Meet Loveth Chukwurah, a midwife making a difference

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Loveth Ugenyi Chukwurah

Loveth Ugenyi Chukwurah is an experienced midwife who has worked at various hospitals and primary health care centers in Nigeria. She has a Master of Science in nursing sciences from the University of Nigeria, Enugu, and is happily married with three children.

Loveth has brought her passion as a midwife to the SHOPS Plus project in Akwa Ibom, where she now works as the capacity building officer for the project.

Loveth has assisted many women in the safe delivery of their children, and has done so in resource-constrained environments. Most women who went to Loveth’s hospital were farmers who could barely afford the items required in a delivery kit, let alone the hospital charges. Seeing this, Loveth helped some of her patients with their expenses, using her own money.

“It broke my heart to see women who were held captive with their babies by the hospital authorities, because they could not pay their bills.” Loveth shared.

In 1991, Loveth donated blood for a client in labor who required an emergency caesarean section. Thanks to her, a healthy baby girl was born, and in gratitude to Loveth, the girl was named after her.

“In my years of working as a midwife, the essential newborn care has impacted so much on my career, the use of the penguin suction device and bag and mask in newborn resuscitation made me feel like a magician who could bring the dead back to life.” Loveth recalled. “It worked like magic, and my clients in labor always believed I had the magic touch that can turn things around if they dared to go bad.”

SHOPS Plus: What do you think the biggest misconception is about midwifery?

Loveth: Midwives only deal with labor and delivery. This is false, as midwives deal with a wide range of services along the reproductive life of women, and beyond, and we offer services such as adolescent health, immunization, family planning, and STI management, amongst others. From pregnancy to prenatal care, labor and delivery through postnatal care, we are there for the women. A Nigerian registered midwife is also licensed to provide gynecological care, such as pap smears, and breast cancer screenings.

SHOPS Plus: What keeps you inspired every day?

Loveth: I get inspired when I realize that the work of my hands helps to bring forth human lives. I support women to live a healthy reproductive life, from cancer screening, through STI management, to fertility support, including family planning. It gives me joy to know that my work puts smiles on people’s faces.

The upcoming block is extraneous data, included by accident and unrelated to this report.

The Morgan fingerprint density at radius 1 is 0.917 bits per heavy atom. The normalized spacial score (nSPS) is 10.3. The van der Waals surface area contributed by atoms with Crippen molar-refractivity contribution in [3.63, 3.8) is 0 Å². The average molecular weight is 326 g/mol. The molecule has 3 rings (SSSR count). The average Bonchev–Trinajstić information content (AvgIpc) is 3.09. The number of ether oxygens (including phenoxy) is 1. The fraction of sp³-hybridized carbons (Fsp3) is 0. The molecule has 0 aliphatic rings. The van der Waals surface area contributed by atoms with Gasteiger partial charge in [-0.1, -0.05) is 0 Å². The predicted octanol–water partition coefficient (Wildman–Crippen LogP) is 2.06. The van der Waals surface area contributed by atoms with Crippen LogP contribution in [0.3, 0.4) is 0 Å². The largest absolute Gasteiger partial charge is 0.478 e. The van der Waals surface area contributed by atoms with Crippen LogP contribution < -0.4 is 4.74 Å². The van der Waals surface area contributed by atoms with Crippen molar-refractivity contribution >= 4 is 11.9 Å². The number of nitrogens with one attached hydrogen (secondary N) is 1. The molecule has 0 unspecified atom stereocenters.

SHOPS Plus: In your role as a midwife, how have things changed over the past several years?

Loveth: A lot has changed over the years. I remember how we used to take deliveries with our bare hands, but now the use of [personal protective equipment] has become the order of the day. Midwives are better protected now. Human resources for health is reduced, most midwives have retired, and new ones are not employed to replace them. Most deliveries in Nigeria are managed by community health extension workers, because midwives are becoming extinct in Nigeria, thanks to the task shifting and task sharing order.

SHOPS Plus: How would you like to see your profession change in the future?

Loveth: I would like to have more people join the profession, midwives should undergo on-the-job training on current trends in midwifery. This would ensure skilled attendance during antenatal care, labor, post-partum care, and beyond, thus saving more lives and reducing maternal and newborn mortality and morbidity.

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Sustaining Health Outcomes through the Private Sector (SHOPS) Plus is a five-year cooperative agreement (AID-OAA-A-15-00067) funded by the United States Agency for International Development (USAID). This website is made possible by the generous support of the American people through USAID. The information provided on this website is not official U.S. government information and does not represent the views or positions of USAID or the U.S. government.